The political situation in the UK and the progress of ‘phase one’ of the US-China trade deal dominate a PMI-filled economic calendar.
UK: Pound awaits December election
Since its confirmation, the pound has been completely undaunted by the prospect of December’s election. The currency is seemingly working on the assumptions that a) the chances of a no-deal Brexit are currently low, even if Michel Barnier insists it is still a possibility, and b) that this trip to the ballot box will yield clarity not chaos.
At present, Spreadex’s prices have the Tories getting 320-328 seats, against 317 in 2017, followed by Labour on 205-213, the SNP on 47-50, and the Liberal Democrats on 44-49. Of course the volatile political climate we find ourselves in, alongside the example set in the last few years, makes it hard to know how much to trust current polling etc. Any changes in the perceived fortunes of each party, then, could be felt by sterling as the week progresses.
As for data, the construction and services PMIs are out on Monday and Tuesday respectively, following last Friday’s better than forecast manufacturing reading. There’s also the Bank of England’s latest monetary policy statement and Mark Carney appearance on Thursday, one of the few meetings the Canadian has left before he departs at the end of January.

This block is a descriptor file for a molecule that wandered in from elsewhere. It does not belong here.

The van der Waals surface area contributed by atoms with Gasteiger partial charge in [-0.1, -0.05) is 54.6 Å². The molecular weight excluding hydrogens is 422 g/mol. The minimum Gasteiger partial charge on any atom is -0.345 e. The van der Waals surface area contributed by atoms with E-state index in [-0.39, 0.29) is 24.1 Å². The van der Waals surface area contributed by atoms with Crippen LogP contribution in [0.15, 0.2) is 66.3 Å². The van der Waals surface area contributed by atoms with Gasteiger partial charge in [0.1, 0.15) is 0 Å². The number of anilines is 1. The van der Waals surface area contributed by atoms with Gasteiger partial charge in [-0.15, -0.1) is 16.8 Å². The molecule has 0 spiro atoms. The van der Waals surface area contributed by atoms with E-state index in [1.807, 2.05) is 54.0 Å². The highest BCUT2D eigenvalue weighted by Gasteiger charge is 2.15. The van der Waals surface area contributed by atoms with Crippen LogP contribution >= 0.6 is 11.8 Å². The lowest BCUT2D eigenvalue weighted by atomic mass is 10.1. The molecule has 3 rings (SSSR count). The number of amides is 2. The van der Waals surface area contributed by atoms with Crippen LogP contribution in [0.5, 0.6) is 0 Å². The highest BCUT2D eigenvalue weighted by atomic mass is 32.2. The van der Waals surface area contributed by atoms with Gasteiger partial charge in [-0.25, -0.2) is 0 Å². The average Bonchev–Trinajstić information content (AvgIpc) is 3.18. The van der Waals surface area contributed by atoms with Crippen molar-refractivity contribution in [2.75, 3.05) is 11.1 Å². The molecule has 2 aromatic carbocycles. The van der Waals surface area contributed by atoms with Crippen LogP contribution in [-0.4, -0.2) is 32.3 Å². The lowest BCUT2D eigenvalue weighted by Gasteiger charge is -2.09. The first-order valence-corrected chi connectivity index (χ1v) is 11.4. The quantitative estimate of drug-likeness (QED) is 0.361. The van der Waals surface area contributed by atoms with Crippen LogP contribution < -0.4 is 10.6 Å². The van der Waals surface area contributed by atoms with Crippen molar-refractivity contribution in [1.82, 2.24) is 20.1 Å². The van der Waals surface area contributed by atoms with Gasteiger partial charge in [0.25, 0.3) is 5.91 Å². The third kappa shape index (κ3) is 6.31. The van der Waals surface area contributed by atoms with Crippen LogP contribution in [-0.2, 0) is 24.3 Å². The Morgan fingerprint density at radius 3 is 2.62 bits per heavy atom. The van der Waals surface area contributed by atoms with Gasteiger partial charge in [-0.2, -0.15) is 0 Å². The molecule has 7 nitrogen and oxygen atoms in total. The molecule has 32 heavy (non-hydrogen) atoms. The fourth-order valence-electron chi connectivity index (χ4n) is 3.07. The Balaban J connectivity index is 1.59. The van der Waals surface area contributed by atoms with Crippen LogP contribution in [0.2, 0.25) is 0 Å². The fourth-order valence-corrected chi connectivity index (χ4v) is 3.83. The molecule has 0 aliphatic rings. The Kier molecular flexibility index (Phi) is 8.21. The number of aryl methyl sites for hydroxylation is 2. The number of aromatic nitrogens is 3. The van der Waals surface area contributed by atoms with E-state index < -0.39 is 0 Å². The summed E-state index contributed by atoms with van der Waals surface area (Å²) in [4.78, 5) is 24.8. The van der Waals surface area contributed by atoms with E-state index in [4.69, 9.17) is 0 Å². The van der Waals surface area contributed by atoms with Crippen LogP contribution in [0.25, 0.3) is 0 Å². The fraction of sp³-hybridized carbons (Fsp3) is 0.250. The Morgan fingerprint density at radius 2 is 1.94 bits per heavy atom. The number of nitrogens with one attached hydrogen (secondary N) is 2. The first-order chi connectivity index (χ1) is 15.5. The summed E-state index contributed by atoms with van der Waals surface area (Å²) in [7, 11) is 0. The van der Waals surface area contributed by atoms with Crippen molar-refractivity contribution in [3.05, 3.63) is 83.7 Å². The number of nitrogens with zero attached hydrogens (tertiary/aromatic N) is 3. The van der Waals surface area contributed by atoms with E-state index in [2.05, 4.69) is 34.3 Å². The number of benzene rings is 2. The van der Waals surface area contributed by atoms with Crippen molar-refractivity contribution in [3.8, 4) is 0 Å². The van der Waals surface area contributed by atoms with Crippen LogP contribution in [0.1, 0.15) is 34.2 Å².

UK: Stocks to watch
The corporate calendar sees a decent run of big names reporting, including Primark-owner Associated British Foods, Morrisons and Intu Properties on Tuesday, Croda International on Wednesday and 3i Infrastructure, Halfords, Sainsbury’s and Purplebricks on Thursday.
US: Phase 1 of China trade deal
November is meant to be the month that sees ‘phase one’ of the trade deal between US and China signed by Presidents Trump and Xi. However, there have been reports suggesting any deal won’t really get beyond this opening stage, something that spooked the markets on Halloween. As ever, the Dow Jones et al. will be primed to react to any trade updates from Washington and Beijing.
Beyond that, it’s not the most exciting week for US data. The factory orders arrive on Monday, followed by the services PMIs on Tuesday, unemployment claims on Thursday and the preliminary UoM consumer sentiment figures on Friday.
Eurozone: Can data alleviate investor concerns?
The good stuff is at the start of the week for the Eurozone, with Monday’s manufacturing and Tuesday’s services PMIs a recent cause for concern for investors
After that there are the EU economic forecasts on Thursday, and the German and French trade balance readings on Friday.
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